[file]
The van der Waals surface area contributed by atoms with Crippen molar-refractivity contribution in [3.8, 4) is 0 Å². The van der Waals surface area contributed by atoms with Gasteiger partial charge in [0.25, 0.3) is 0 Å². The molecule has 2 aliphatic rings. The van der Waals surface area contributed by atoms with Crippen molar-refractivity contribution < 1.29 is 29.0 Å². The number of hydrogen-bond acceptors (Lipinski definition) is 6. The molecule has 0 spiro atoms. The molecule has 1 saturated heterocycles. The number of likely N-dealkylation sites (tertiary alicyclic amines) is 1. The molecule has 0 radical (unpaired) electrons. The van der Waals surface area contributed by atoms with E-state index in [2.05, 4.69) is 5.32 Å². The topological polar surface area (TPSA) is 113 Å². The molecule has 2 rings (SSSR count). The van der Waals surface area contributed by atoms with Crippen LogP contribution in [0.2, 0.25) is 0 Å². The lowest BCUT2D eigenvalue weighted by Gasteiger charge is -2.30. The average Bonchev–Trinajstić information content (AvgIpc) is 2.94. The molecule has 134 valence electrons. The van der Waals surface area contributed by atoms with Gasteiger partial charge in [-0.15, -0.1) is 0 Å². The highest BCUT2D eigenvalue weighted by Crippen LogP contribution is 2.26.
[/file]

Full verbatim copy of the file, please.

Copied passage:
The van der Waals surface area contributed by atoms with Crippen molar-refractivity contribution in [3.8, 4) is 0 Å². The van der Waals surface area contributed by atoms with Gasteiger partial charge in [0.25, 0.3) is 0 Å². The molecule has 2 aliphatic rings. The van der Waals surface area contributed by atoms with Crippen molar-refractivity contribution < 1.29 is 29.0 Å². The number of hydrogen-bond acceptors (Lipinski definition) is 6. The molecule has 0 spiro atoms. The molecule has 1 saturated heterocycles. The number of likely N-dealkylation sites (tertiary alicyclic amines) is 1. The molecule has 0 radical (unpaired) electrons. The van der Waals surface area contributed by atoms with E-state index in [2.05, 4.69) is 5.32 Å². The topological polar surface area (TPSA) is 113 Å². The molecule has 2 rings (SSSR count). The van der Waals surface area contributed by atoms with Crippen LogP contribution in [0.2, 0.25) is 0 Å². The lowest BCUT2D eigenvalue weighted by Gasteiger charge is -2.30. The average Bonchev–Trinajstić information content (AvgIpc) is 2.94. The molecule has 134 valence electrons. The van der Waals surface area contributed by atoms with Gasteiger partial charge in [-0.15, -0.1) is 0 Å². The highest BCUT2D eigenvalue weighted by Crippen LogP contribution is 2.26.